Yellowstone Park Transportation Co decal
Yellowstone National Park Transportation stage coaches

Above: YNPTCo coaches ca1903.

[Yellowstone Park Association brochure, 1904

Yellowstone National Park Transportation Tally-Ho

Above: YNPTCo Tally-Ho coach #12 loaded with tourists leaving Gardiner and headed to Mammoth Hotel Springs.

[W.S. Berry Photo, undated, Montana Historical  Society]

A New Company Will Handle the Yellowstone Business.

St. Paul, April 5.—The Yellowstone Park association this afternoon sold out Its entire belongings and interests in the National park to the Yellowstone Park Transportation company, which consists or S. S. Huntley and E.W. Bach of Helena, Mont., and H.W. Childs of St. Paul, the consideration being close to $1,000,000. Among the items transferred were the Mammoth Hot Springs hotel recently built for $200,000; the Fountain hotel, $100,000; Grand Canyon hotel, $100,000, and the Lake hotel, $75,000, besides four lunch stations and other property. J.H. Dean, president of the old company, will be manager of the new and the transportation company is now purchaser of all the property in the great national park. 
[The Anaconda Standard, April 6, 1901]

With the purchase of the YPA hotel system in 1901 and the deaths of S.S. Huntley in 1901 and E.W. Bach in 1904, Harry Child gained control of all the park lodging and transportation concessions, save the various camping company operations. Between 1903 and 1907, four Concord Tally-Ho coaches were purchased for use on the Gardiner to Mammoth route. Previously, two Tally-Ho had been acquired between 1886  and 1889.

Yellowstonje Park Association Hotels

In 1901, a Northern Pacific brochure printed a schedule for park tours using the Yellowstone Park Transportation Co. coaches. Throughout the stagecoach era standard tours were generally 5-6 days duration, beginning and ending at the north entrance. In later years shorter tours were available, and travelers could eventually enter or exit the park at West Yellowstone and Cody, Wyo. The following is a typical tour schedule for 1901 and similar in later years.



The following approximate time schedule will give a comprehensive idea of the park itinerary:


First Day—Leave Livingston at  8.30 a.m., arrive Cinnabar 10.45 a.m.; leave Cinnabar at 11.00 a.m.; arrive Mammoth Hot Springs Hotel 1.00 p.m., taking lunch, dinner and lodging.

Second Day—Breakfast. Leave Mammoth Hot Springs at 8.00 a.m., arriving at Norris at noon for lunch; leave at 1.30 p.m., and arrive at Fountain Hotel, Lower Geyser Basin, at 5.50 p.m. for dinner and lodging.

Third Day—Breakfast at Fountain. Leave for Midway and Upper Geyser Basins at 8.00 a. m. Lunch at Upper Geyser Basin. Return from Upper Geyser Basin to Fountain Hotel at 4.30 p. m. Dinner and lodging at Fountain Hotel.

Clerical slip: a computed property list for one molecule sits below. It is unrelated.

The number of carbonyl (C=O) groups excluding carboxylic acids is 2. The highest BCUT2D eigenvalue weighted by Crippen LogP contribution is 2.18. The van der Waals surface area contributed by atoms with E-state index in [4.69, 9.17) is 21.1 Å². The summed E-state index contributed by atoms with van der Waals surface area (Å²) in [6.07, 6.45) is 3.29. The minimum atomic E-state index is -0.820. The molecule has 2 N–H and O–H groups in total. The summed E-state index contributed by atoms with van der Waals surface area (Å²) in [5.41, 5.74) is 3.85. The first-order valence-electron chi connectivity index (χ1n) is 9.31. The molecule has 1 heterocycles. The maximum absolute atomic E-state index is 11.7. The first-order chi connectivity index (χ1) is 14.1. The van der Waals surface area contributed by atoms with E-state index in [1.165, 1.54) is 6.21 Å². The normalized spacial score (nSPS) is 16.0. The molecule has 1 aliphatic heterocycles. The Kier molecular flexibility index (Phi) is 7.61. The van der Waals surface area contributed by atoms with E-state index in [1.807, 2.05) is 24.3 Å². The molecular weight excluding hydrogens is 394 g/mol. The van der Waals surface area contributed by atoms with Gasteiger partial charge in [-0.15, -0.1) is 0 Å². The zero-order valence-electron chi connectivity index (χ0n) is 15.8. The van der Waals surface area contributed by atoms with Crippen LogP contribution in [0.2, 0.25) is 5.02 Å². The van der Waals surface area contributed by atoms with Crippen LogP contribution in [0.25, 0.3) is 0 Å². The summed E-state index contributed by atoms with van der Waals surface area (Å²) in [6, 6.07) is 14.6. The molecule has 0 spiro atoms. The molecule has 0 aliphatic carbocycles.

Fourth Day—Breakfast at Fountain. Leave for West Arm of Yellowstone Lake at 7.00 a.m. Lunch at lake and leave the lake after lunch for Yellowstone Lake Hotel at lake outlet. Dinner and lodging at Lake Hotel.

Fifth Day—Breakfast at Yellowstone Lake. Leave for Grand Caiion at 9.30 a.m. via Sulphur Mountain; arrive Grand Canon at 12.30 p.m. Lunch, dinner and lodging.

Sixth Day—Breakfast. Leave Grand Caiion at 10.00 a.m., arrive Norris at 12.30 p.m. Lunch. Leave Norris at 1.30 p.m., arrive Mammoth Hot Springs at 4.30 pm. Dinner. Leave Mammoth Hot Springs at 6.30 p.m., arriving at Cinnabar at 8.00 p.m.; leave Cinnabar at 8.15 p.m., arrive Livingston at 10.30 p.m.

Yellowstone Park Transportation stage barn, Robert Reamer Mammoth Hot Springs

Left: The new horse and coach barn at Mammoth, 1903

[YNP Black Scrapbook]

Right:  Gardiner Wonderland article about the barn dance, 4Jun1903 edition.

YPTCo MHS Barn Warming Wonderland 4Jun19

In 1903 the company built a new coach and horse barn and related buildings at Mammoth, near the current Aspen Lodge site. The barn was a beautiful structure designed by Robert Reamer. Construction began in February and on May 7 the Gardiner Wonderland announced that, “The new transportation barn is nearing completion.” By the end of the month it was announced the building was complete and ready for occupation. A barn-warming dance was held the following week. The Tally-Ho coaches were housed in Gardiner to meet the trains, but most of the other coaches were stored at Mammoth and various locations throughout the park.

That same year the Northern Pacific RR opened up passenger service at the depot in Gardiner. Now the Tally-Ho coaches would have a shorter drive to Mammoth. A new Reamer-designed depot was built on the edge of town to host the tourist crowds.

Gardiner Stagecoaches, Gardiner Mt Depot, Northern Pacific depot at Gardiner, Yellowstone Tally-Ho

Above: YPTCo coaches in front of the Northern Pacific RR depot in Gardiner, 1905.  [YNP 22954]